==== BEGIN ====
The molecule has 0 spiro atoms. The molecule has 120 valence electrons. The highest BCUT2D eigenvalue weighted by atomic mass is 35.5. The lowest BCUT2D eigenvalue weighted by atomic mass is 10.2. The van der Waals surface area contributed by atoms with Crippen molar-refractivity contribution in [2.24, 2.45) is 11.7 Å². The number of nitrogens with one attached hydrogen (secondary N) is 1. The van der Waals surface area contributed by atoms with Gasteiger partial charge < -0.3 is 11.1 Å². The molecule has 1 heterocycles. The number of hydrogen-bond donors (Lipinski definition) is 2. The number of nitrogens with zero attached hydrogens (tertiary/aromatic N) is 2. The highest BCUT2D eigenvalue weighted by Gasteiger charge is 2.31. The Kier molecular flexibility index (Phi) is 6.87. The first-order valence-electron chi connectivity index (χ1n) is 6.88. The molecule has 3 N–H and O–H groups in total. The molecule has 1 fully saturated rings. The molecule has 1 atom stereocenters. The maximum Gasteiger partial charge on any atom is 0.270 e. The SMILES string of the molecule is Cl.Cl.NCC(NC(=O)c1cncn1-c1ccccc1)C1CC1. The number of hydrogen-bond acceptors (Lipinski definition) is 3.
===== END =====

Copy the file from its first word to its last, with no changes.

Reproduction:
The molecule has 0 spiro atoms. The molecule has 120 valence electrons. The highest BCUT2D eigenvalue weighted by atomic mass is 35.5. The lowest BCUT2D eigenvalue weighted by atomic mass is 10.2. The van der Waals surface area contributed by atoms with Crippen molar-refractivity contribution in [2.24, 2.45) is 11.7 Å². The number of nitrogens with one attached hydrogen (secondary N) is 1. The van der Waals surface area contributed by atoms with Gasteiger partial charge < -0.3 is 11.1 Å². The molecule has 1 heterocycles. The number of hydrogen-bond donors (Lipinski definition) is 2. The number of nitrogens with zero attached hydrogens (tertiary/aromatic N) is 2. The highest BCUT2D eigenvalue weighted by Gasteiger charge is 2.31. The Kier molecular flexibility index (Phi) is 6.87. The first-order valence-electron chi connectivity index (χ1n) is 6.88. The molecule has 3 N–H and O–H groups in total. The molecule has 1 fully saturated rings. The molecule has 1 atom stereocenters. The maximum Gasteiger partial charge on any atom is 0.270 e. The SMILES string of the molecule is Cl.Cl.NCC(NC(=O)c1cncn1-c1ccccc1)C1CC1. The number of hydrogen-bond acceptors (Lipinski definition) is 3.